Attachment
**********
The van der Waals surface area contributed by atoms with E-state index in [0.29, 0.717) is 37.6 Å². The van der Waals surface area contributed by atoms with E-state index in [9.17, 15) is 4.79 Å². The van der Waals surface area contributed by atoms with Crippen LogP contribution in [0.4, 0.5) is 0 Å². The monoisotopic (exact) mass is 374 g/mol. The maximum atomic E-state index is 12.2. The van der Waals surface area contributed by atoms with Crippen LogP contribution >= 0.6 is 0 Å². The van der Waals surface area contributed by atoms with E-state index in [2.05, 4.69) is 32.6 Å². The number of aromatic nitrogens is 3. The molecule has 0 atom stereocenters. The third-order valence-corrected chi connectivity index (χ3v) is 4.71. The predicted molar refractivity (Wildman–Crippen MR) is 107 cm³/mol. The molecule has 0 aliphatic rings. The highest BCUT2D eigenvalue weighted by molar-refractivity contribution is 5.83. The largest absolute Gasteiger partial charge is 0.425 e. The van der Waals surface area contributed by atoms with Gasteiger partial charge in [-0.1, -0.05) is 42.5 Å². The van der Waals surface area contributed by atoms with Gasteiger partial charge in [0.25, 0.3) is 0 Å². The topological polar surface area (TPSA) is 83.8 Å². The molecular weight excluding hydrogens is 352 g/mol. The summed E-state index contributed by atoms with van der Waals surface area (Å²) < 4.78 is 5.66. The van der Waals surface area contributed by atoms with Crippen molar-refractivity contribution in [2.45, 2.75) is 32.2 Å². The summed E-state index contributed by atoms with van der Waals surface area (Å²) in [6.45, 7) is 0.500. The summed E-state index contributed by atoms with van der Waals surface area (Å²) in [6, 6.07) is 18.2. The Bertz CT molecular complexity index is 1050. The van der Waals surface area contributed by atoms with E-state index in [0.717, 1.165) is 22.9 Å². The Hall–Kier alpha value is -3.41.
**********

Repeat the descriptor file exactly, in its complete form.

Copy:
The van der Waals surface area contributed by atoms with E-state index in [0.29, 0.717) is 37.6 Å². The van der Waals surface area contributed by atoms with E-state index in [9.17, 15) is 4.79 Å². The van der Waals surface area contributed by atoms with Crippen LogP contribution in [0.4, 0.5) is 0 Å². The monoisotopic (exact) mass is 374 g/mol. The maximum atomic E-state index is 12.2. The van der Waals surface area contributed by atoms with Crippen LogP contribution >= 0.6 is 0 Å². The van der Waals surface area contributed by atoms with E-state index in [2.05, 4.69) is 32.6 Å². The number of aromatic nitrogens is 3. The molecule has 0 atom stereocenters. The third-order valence-corrected chi connectivity index (χ3v) is 4.71. The predicted molar refractivity (Wildman–Crippen MR) is 107 cm³/mol. The molecule has 0 aliphatic rings. The highest BCUT2D eigenvalue weighted by molar-refractivity contribution is 5.83. The largest absolute Gasteiger partial charge is 0.425 e. The van der Waals surface area contributed by atoms with Gasteiger partial charge in [-0.1, -0.05) is 42.5 Å². The van der Waals surface area contributed by atoms with Gasteiger partial charge in [0.25, 0.3) is 0 Å². The topological polar surface area (TPSA) is 83.8 Å². The molecular weight excluding hydrogens is 352 g/mol. The summed E-state index contributed by atoms with van der Waals surface area (Å²) < 4.78 is 5.66. The van der Waals surface area contributed by atoms with Crippen molar-refractivity contribution in [2.45, 2.75) is 32.2 Å². The summed E-state index contributed by atoms with van der Waals surface area (Å²) in [6.45, 7) is 0.500. The summed E-state index contributed by atoms with van der Waals surface area (Å²) in [6, 6.07) is 18.2. The Bertz CT molecular complexity index is 1050. The van der Waals surface area contributed by atoms with E-state index in [0.717, 1.165) is 22.9 Å². The Hall–Kier alpha value is -3.41.